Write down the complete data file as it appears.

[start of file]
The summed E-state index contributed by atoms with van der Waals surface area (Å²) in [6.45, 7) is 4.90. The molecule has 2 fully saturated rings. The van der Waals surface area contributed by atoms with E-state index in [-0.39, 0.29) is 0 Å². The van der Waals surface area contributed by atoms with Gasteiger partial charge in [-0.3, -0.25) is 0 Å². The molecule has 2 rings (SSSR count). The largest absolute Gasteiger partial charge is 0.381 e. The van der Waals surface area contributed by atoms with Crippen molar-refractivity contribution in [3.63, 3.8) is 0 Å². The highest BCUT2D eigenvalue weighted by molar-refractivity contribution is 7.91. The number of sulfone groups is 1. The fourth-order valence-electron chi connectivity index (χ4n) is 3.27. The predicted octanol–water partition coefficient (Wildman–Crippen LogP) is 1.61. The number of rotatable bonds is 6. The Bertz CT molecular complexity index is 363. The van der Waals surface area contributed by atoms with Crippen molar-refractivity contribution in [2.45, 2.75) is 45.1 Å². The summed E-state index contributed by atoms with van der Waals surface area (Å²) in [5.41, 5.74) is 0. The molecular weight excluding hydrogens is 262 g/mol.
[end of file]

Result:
The summed E-state index contributed by atoms with van der Waals surface area (Å²) in [6.45, 7) is 4.90. The molecule has 2 fully saturated rings. The van der Waals surface area contributed by atoms with E-state index in [-0.39, 0.29) is 0 Å². The van der Waals surface area contributed by atoms with Gasteiger partial charge in [-0.3, -0.25) is 0 Å². The molecule has 2 rings (SSSR count). The largest absolute Gasteiger partial charge is 0.381 e. The van der Waals surface area contributed by atoms with Crippen molar-refractivity contribution in [3.63, 3.8) is 0 Å². The highest BCUT2D eigenvalue weighted by molar-refractivity contribution is 7.91. The number of sulfone groups is 1. The fourth-order valence-electron chi connectivity index (χ4n) is 3.27. The predicted octanol–water partition coefficient (Wildman–Crippen LogP) is 1.61. The number of rotatable bonds is 6. The Bertz CT molecular complexity index is 363. The van der Waals surface area contributed by atoms with Crippen molar-refractivity contribution in [2.45, 2.75) is 45.1 Å². The summed E-state index contributed by atoms with van der Waals surface area (Å²) in [5.41, 5.74) is 0. The molecular weight excluding hydrogens is 262 g/mol.